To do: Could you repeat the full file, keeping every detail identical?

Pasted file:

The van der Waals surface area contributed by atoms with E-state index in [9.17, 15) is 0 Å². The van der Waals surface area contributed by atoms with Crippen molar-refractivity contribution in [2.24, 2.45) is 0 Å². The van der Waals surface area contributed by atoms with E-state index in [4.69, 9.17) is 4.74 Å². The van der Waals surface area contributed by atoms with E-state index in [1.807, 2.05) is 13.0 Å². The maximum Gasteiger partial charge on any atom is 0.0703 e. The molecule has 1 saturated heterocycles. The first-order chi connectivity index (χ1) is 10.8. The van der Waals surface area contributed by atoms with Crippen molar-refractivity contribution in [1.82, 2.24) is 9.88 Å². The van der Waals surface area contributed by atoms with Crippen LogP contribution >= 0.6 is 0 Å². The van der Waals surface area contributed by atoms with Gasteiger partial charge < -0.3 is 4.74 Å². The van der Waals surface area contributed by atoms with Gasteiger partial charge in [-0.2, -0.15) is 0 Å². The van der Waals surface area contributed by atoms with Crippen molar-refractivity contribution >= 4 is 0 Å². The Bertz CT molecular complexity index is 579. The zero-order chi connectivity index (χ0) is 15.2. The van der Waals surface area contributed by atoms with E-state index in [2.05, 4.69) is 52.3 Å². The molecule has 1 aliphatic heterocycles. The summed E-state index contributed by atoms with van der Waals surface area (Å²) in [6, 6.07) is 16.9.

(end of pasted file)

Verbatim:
The van der Waals surface area contributed by atoms with E-state index in [9.17, 15) is 0 Å². The van der Waals surface area contributed by atoms with Crippen molar-refractivity contribution in [2.24, 2.45) is 0 Å². The van der Waals surface area contributed by atoms with E-state index in [4.69, 9.17) is 4.74 Å². The van der Waals surface area contributed by atoms with E-state index in [1.807, 2.05) is 13.0 Å². The maximum Gasteiger partial charge on any atom is 0.0703 e. The molecule has 1 saturated heterocycles. The first-order chi connectivity index (χ1) is 10.8. The van der Waals surface area contributed by atoms with Crippen molar-refractivity contribution in [1.82, 2.24) is 9.88 Å². The van der Waals surface area contributed by atoms with Crippen LogP contribution >= 0.6 is 0 Å². The van der Waals surface area contributed by atoms with Gasteiger partial charge < -0.3 is 4.74 Å². The van der Waals surface area contributed by atoms with Gasteiger partial charge in [-0.2, -0.15) is 0 Å². The van der Waals surface area contributed by atoms with Crippen molar-refractivity contribution >= 4 is 0 Å². The Bertz CT molecular complexity index is 579. The zero-order chi connectivity index (χ0) is 15.2. The van der Waals surface area contributed by atoms with E-state index in [2.05, 4.69) is 52.3 Å². The molecule has 1 aliphatic heterocycles. The summed E-state index contributed by atoms with van der Waals surface area (Å²) in [6, 6.07) is 16.9.